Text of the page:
Many industry experts consider light rail transit to be the modern day streetcar.
rail is a hybrid of heavy rail and express bus service. Like the former, light
rail has stations, a train-like exterior, can carry more passengers than a bus,
and runs on a fixed guideway. It operates like an express bus service
because it can run on exclusive rights-of-way or along streets. Its
ability to operate in a variety of traffic settings makes light rail a very
attractive option for urban and dense suburban settings.
Photo Courtesy of Michael
Compared to the $50-$250 million per
mile cost of heavy rail, light rail costs only $20-$60 million per mile.
Eliminating the heavy track, mandatory right-of-way, and third rail
construction significantly reduces the price of a light rail system. Traveling
at an estimated 20-60 mph, light rail systems can move an average of 20,000
people per hour, while cars move significantly less – only 2,000 cars per lane,
country, there are 33 light rail systems in place, with several more in the
planning phases. A light rail system inSeattle, for example, expects to bring in over
20,000 jobs by 2020 because of the connectivity the system will provide. The
Seattle Times described the impacts of light rail as a way to recharge
“sleepy business districts.”
In 1991, Monterrey, Mexico opened the country’s first light rail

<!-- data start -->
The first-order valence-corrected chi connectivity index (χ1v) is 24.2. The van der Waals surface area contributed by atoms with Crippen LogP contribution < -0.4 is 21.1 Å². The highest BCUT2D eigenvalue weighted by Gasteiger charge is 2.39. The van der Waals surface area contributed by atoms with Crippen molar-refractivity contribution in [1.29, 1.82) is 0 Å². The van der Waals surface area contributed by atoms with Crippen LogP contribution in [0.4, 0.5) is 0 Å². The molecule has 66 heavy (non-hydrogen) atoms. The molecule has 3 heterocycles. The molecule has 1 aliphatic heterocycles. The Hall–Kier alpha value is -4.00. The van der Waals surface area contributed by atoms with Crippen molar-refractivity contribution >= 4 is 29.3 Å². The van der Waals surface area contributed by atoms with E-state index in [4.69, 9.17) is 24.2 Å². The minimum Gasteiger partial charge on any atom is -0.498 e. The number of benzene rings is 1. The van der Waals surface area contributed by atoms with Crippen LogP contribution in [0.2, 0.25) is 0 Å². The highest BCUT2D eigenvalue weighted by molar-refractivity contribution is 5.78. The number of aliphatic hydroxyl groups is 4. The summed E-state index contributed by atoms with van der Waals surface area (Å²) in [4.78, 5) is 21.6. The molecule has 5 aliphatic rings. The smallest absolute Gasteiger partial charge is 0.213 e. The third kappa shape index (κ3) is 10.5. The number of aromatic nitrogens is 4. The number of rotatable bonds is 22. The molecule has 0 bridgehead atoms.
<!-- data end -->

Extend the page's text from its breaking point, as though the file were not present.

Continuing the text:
system outside of Mexico
City – the Metrorrey light rail network. The initial
line connected the city east to west and ran on a combination of underground and
elevated independent track. Its
success allowed city officials to expand the system an additional 11 miles to
service the University of Monterrey and other major job corridors.
By 2007, more than 66 million passengers were traveling along the light rail
To create a renewable energy source
to power the system, Monterrey converts methane from its landfills
into electricity. As this region begins to look for alternative ways to power
our transportation infrastructure, Monterrey provides new sustainable approaches
to help reduce gas emissions and improve the city’s waste
Not only can light rail help meet
the need for today’s growing public transit demands, it also can be the catalyst
for environmentally sound and energy-independent initiatives. The investment in
light rail is significantly less than heavy rail and light rail systems can
provide greater access and mobility for residents in traditionally underserved
This article was featured in Talking
Transit, MPC’s bi-weekly e-newsletter. To receive the newsletter, email firstname.lastname@example.org
with ‘Subscribe’ in the subject line.